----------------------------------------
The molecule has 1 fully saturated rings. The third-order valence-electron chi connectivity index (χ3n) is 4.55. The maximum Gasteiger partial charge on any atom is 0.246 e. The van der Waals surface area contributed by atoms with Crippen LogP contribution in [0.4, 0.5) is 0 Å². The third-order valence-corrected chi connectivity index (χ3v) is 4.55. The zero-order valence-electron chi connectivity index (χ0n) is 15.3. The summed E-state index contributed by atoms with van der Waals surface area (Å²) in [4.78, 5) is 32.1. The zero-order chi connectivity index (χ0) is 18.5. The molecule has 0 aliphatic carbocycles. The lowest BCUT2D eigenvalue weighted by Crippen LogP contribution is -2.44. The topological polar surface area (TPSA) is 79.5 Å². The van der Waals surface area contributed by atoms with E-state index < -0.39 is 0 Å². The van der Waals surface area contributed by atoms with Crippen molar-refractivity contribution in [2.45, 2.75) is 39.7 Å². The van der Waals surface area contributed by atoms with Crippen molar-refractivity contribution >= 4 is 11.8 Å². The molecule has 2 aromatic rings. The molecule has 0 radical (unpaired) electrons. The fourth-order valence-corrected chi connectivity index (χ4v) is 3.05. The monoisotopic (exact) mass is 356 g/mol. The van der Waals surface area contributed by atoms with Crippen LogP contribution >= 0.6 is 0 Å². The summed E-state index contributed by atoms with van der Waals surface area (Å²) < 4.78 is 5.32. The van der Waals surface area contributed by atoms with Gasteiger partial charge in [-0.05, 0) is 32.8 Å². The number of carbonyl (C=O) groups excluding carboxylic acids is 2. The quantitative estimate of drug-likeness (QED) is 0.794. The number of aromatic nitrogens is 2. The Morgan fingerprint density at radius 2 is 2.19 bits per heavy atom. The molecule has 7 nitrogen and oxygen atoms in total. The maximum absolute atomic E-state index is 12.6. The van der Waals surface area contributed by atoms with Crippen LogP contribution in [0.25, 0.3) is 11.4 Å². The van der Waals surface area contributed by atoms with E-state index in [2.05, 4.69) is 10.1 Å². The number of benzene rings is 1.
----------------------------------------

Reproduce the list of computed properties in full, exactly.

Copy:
The molecule has 1 fully saturated rings. The third-order valence-electron chi connectivity index (χ3n) is 4.55. The maximum Gasteiger partial charge on any atom is 0.246 e. The van der Waals surface area contributed by atoms with Crippen LogP contribution in [0.4, 0.5) is 0 Å². The third-order valence-corrected chi connectivity index (χ3v) is 4.55. The zero-order valence-electron chi connectivity index (χ0n) is 15.3. The summed E-state index contributed by atoms with van der Waals surface area (Å²) in [4.78, 5) is 32.1. The zero-order chi connectivity index (χ0) is 18.5. The molecule has 0 aliphatic carbocycles. The lowest BCUT2D eigenvalue weighted by Crippen LogP contribution is -2.44. The topological polar surface area (TPSA) is 79.5 Å². The van der Waals surface area contributed by atoms with E-state index < -0.39 is 0 Å². The van der Waals surface area contributed by atoms with Crippen molar-refractivity contribution in [2.45, 2.75) is 39.7 Å². The van der Waals surface area contributed by atoms with Crippen molar-refractivity contribution >= 4 is 11.8 Å². The molecule has 2 aromatic rings. The molecule has 0 radical (unpaired) electrons. The fourth-order valence-corrected chi connectivity index (χ4v) is 3.05. The monoisotopic (exact) mass is 356 g/mol. The van der Waals surface area contributed by atoms with Crippen LogP contribution >= 0.6 is 0 Å². The summed E-state index contributed by atoms with van der Waals surface area (Å²) < 4.78 is 5.32. The van der Waals surface area contributed by atoms with Gasteiger partial charge in [-0.05, 0) is 32.8 Å². The number of carbonyl (C=O) groups excluding carboxylic acids is 2. The quantitative estimate of drug-likeness (QED) is 0.794. The number of aromatic nitrogens is 2. The Morgan fingerprint density at radius 2 is 2.19 bits per heavy atom. The molecule has 7 nitrogen and oxygen atoms in total. The maximum absolute atomic E-state index is 12.6. The van der Waals surface area contributed by atoms with Crippen LogP contribution in [0.25, 0.3) is 11.4 Å². The van der Waals surface area contributed by atoms with E-state index in [2.05, 4.69) is 10.1 Å². The number of benzene rings is 1.